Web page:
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2.10: Conclusion to Critical Reading

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    As discussed at the opening of this module, reading for pleasure is significantly different than reading for school. The purpose of why we read changes: we move from being entertained, to being educated.

    That said, the two kinds of reading have more in common than not. And practicing one kind of reading helps improve the other at the same time. Consider this excerpt from the scholarly article “Reading Revolutions: Online Digital Text and Implications for Reading in Academe” by Barry W. Cull:

    The Benefits of Leisure Reading

    Part of the high value placed on reading may have something to do with the intellectual benefits of reading, including leisure reading, which has been long established by research. Predictably, the practice of reading helps to strengthen literacy proficiency — the more you read, the better reader you become. A significant correlation exits between the frequency of reading books and literacy levels (Grenier, et al., 2008). Similarly, youth who read or write letters in their leisure time at home score significantly better on literacy scores (Willms, 2003). When it comes to college students, students who read for fun as well as for study do better academically than students who do not read beyond what is required for their coursework (Burgess and Jones, 2010).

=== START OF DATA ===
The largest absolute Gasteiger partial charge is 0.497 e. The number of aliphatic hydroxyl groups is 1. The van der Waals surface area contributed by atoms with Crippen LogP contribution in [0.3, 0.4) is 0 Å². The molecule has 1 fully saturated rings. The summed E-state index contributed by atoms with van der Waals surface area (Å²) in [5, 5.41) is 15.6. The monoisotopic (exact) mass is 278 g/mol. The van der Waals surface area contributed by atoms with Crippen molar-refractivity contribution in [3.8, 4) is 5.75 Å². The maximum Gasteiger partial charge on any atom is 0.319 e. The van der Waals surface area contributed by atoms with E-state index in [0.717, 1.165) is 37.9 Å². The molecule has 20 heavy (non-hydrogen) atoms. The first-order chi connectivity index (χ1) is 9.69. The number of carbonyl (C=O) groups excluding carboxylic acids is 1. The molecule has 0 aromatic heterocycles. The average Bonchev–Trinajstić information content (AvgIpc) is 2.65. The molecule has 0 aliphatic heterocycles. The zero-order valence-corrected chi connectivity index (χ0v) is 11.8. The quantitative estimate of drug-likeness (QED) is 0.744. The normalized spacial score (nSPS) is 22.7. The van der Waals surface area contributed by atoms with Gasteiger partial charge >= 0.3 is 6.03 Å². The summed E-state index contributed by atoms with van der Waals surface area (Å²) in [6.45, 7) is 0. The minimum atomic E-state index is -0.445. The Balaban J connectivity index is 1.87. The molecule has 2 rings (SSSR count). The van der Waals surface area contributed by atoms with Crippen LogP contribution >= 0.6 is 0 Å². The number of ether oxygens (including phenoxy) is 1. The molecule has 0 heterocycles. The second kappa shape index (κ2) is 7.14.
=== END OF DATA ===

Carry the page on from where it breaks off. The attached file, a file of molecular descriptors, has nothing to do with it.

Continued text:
Girl lying on a bed, reading a book

    Figure \(\PageIndex{1}\)

    So, find things you enjoy reading, and use them as rewards or breaks from academic reading. Many benefits come from keeping your reading skills active, even for “guilty pleasure” books and magazines!

    2.10: Conclusion to Critical Reading is shared under a not declared license and was authored, remixed, and/or curated by LibreTexts.

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